Manning Valley Egg Farm is fighting back at consumer advocacy group CHOICE for their campaign saying their farms are “worse than a backpackers”.
In a statement, owner Peter Matuszny, states that CHOICE “makes several inaccurate statements about Manning Valley’s free range practices and stocking densities.”
“Choice’s article says that Manning Valley has a stocking density of 10,000 birds per hectare. In reality, most of our farms carry around 2500 to 6000 birds per hectare,” said Matuszny.
The campaign ‘Give A Cluck About Free Range Eggs’ is highlighting the issue of farm stocking densities and the absence of a national standard for free range eggs. CHOICE has launched an app, CluckAR, that aims to help consumers navigate the free-range egg market.
The Australian egg farming community has had a tumultuous time over the past few months as tension has mounted over free range eggs.
Free range fines
Last month, an egg business was fined $300,000 last month by the Federal Court for making false claims and misleading consumers over their free range eggs.
Derodi and Holland Farms trade together as Free Range Egg Farms and their brands Ecoeggs, Port Stephens and Field Fresh are sold nation-wide.
The Australian Competition and Consumer Commission (ACCC) provided evidence to the court showing that for three years the company had mislead consumers. In one case eggs came from a farm where hens were shut inside until they were 14 months old although they’d already been laying eggs for 10 months. They also had kept hens inside for 240 consecutive days, blaming the action on bad weather and nearby construction work.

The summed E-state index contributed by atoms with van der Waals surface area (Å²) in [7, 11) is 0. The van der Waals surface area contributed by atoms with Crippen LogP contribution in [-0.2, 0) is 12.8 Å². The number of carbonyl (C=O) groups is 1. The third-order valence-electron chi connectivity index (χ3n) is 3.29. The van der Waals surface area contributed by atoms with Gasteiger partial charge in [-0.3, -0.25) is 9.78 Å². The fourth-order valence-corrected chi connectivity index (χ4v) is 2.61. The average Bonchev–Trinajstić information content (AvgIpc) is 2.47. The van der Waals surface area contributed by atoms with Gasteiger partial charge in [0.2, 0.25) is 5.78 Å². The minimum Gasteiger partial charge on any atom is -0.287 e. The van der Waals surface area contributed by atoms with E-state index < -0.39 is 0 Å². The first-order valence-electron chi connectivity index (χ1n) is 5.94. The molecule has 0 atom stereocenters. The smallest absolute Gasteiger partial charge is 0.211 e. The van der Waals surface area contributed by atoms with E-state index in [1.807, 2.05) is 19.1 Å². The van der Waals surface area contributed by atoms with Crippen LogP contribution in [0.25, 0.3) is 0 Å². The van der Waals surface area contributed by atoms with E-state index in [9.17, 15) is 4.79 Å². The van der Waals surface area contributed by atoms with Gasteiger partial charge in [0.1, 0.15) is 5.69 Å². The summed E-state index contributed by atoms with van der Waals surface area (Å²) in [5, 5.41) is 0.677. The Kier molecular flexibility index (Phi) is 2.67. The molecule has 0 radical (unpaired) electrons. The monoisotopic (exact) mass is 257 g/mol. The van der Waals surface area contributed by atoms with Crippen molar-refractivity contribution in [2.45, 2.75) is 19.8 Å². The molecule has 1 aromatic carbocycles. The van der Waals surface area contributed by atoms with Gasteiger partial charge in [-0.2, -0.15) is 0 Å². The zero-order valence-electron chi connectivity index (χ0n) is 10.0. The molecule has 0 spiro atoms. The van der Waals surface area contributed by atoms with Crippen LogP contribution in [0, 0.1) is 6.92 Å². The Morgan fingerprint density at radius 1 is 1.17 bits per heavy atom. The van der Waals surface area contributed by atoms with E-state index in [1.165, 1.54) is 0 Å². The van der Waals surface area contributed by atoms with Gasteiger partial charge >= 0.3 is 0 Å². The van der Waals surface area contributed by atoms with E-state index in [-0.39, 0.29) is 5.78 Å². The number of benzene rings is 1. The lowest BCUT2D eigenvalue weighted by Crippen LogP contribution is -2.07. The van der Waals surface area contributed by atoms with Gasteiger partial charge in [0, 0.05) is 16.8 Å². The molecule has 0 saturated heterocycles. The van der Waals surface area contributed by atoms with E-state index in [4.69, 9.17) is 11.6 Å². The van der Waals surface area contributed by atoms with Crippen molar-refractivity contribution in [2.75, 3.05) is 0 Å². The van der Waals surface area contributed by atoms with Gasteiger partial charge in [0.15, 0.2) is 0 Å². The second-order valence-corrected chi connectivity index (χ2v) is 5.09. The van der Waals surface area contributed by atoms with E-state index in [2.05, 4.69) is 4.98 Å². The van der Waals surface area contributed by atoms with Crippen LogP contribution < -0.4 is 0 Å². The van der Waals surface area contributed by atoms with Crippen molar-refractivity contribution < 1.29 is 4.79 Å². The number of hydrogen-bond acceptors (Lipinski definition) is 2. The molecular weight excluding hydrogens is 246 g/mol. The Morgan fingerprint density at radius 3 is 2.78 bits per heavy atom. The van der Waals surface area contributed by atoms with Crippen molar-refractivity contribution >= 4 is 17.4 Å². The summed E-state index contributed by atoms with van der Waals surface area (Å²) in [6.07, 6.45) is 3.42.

Free Range Egg Farms made misleading claims on their packaging and marketing material such as “Taste freedom”, “Ecoeggs are produced by hens thriving on lush improved pastures” and “Resident hens spend the day roaming pastures in search of seeds”.
The loss for consumers and competitors in significant, said Justice Edelman, as the premium for free range eggs in substantial, typically 50 cents over ‘barn laid’ or ‘cage free’.
Changes to free range legislation
The case comes on the back of last month’s call for a national standard for ‘free range’ by state and federal consumer affairs ministers to be implemented within a year. The guidelines will state that hens must have “regular and meaningful access to the outdoors” with a maximum stocking density of 10,000 hens per hectare.
Consumer advocacy group CHOICE says the case shows consumers can’t trust free-range egg labels in supermarkets and warns that the national guidelines may actually make it harder for the ACCC to bring successful legal against wrongful farms.
“[They] had an opportunity to clean up this market. Instead they bowed to the requests of big industrial egg producers and locked in an information standard that will continue to rip off consumers, as ‘free-range’ hens can still be kept in cramped conditions with no guarantee they go outside,” CHOICE Campaigns Manager Erin Turner said.
“The decision that ministers made last month will legislate misleading behaviour. It means that the ACCC may find it much harder to bring successful legal action against dodgy free range egg claims.”